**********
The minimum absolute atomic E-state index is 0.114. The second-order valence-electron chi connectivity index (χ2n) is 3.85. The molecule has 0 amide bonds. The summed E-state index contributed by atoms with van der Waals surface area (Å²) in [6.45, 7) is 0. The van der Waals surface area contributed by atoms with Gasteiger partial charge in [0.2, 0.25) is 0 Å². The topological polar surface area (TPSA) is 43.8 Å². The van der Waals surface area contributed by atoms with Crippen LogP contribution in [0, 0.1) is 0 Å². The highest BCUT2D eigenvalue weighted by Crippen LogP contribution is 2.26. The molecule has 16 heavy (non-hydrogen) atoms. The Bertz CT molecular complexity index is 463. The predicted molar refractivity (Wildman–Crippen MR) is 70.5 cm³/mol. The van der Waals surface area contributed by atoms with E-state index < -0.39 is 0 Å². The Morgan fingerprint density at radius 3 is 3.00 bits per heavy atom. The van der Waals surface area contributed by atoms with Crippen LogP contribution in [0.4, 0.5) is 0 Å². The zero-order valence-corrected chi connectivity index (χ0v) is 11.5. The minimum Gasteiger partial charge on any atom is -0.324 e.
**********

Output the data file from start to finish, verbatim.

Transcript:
The minimum absolute atomic E-state index is 0.114. The second-order valence-electron chi connectivity index (χ2n) is 3.85. The molecule has 0 amide bonds. The summed E-state index contributed by atoms with van der Waals surface area (Å²) in [6.45, 7) is 0. The van der Waals surface area contributed by atoms with Gasteiger partial charge in [0.2, 0.25) is 0 Å². The topological polar surface area (TPSA) is 43.8 Å². The van der Waals surface area contributed by atoms with Crippen LogP contribution in [0, 0.1) is 0 Å². The highest BCUT2D eigenvalue weighted by Crippen LogP contribution is 2.26. The molecule has 16 heavy (non-hydrogen) atoms. The Bertz CT molecular complexity index is 463. The predicted molar refractivity (Wildman–Crippen MR) is 70.5 cm³/mol. The van der Waals surface area contributed by atoms with E-state index < -0.39 is 0 Å². The Morgan fingerprint density at radius 3 is 3.00 bits per heavy atom. The van der Waals surface area contributed by atoms with Crippen LogP contribution in [0.4, 0.5) is 0 Å². The zero-order valence-corrected chi connectivity index (χ0v) is 11.5. The minimum Gasteiger partial charge on any atom is -0.324 e.